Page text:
[time-nuts] GPS Timing Antenna Failure - Long

Larry McDavid lmcdavid at lmceng.com
Sun May 13 16:53:24 EDT 2018

So there are 3D quadrifiliar GPS antennas; I am gratified to hear that 
as I surely remember promotions for GPS antennas that showed a 
quadrifiliar design.

Regarding GPS multipath, I agree that is a problem. But, here on the 
flatlands of Anaheim, I can stand on the roof of my 2-storey home (where 
the GPS antennas are located) and be the tallest thing around for many 
miles. Yes, there are surrounding LA area mountains, but those are miles 
and miles away. Trees? This is Southern California! There are no tall 
trees anywhere near me. There is little nearby to produce GPS multipath.

GPS receivers, at least in my GPSDO units, have an Elevation Mask option 
to inhibit processing data from satellites near the horizon. I believe I 
set those to 10 or 15 degrees.

The Symmetricom 58532A antenna does use a patch element and does not 
need the cone-shaped radome to provide space for a quadrifiliar element. 
That cone shape must be entirely for environmental reasons for it surely 
adds cost to the antenna. Snow release? Beats me! There is snow atop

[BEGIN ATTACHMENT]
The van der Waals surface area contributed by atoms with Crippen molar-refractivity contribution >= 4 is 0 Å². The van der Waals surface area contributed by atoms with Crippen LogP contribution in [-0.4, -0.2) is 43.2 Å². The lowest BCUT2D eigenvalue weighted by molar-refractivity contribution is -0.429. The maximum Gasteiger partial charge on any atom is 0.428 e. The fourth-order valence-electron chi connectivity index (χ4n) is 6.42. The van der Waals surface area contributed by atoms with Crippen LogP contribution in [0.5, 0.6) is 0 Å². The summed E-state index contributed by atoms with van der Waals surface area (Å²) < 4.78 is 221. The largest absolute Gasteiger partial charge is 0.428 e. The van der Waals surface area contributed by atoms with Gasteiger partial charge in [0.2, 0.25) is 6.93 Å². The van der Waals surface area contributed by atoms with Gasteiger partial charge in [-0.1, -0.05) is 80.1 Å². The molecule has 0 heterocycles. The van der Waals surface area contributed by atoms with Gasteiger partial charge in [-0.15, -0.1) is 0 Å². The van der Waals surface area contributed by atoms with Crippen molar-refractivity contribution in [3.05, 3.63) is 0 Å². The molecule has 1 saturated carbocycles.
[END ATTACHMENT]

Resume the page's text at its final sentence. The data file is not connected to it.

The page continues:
Matterhorn Mountain in nearby Disneyland but non falls here...


On 5/13/2018 5:20 AM, Azelio Boriani wrote:
> Usually GPS antennas are patch antennas. The PROCOM GPS4 (I have 2 of
> them) should be a real QFH (I haven't opened it to verify), the
> Vaisala radiosonde RS92 has a real QFH. The Sarantel SL series seem is
> a double helix not a classic QFH with the two different-size loops.
> They name their series GeoHelix.
> <https://www.datamatik.no/media/produkt/gps-4.pdf>
> <https://www.wmo.int/pages/prog/www/IMOP/meetings/Upper-Air/Systems-Intercomp/Doc3-4(1)Vaisala.pdf>
> <http://www.wless.ru/files/Accessaries/Antenna/sl1200%20product%20spec%20v7_1210.pdf>
> ...

Best wishes,

Larry McDavid W6FUB
Anaheim, California  (SE of Los Angeles, near Disneyland)

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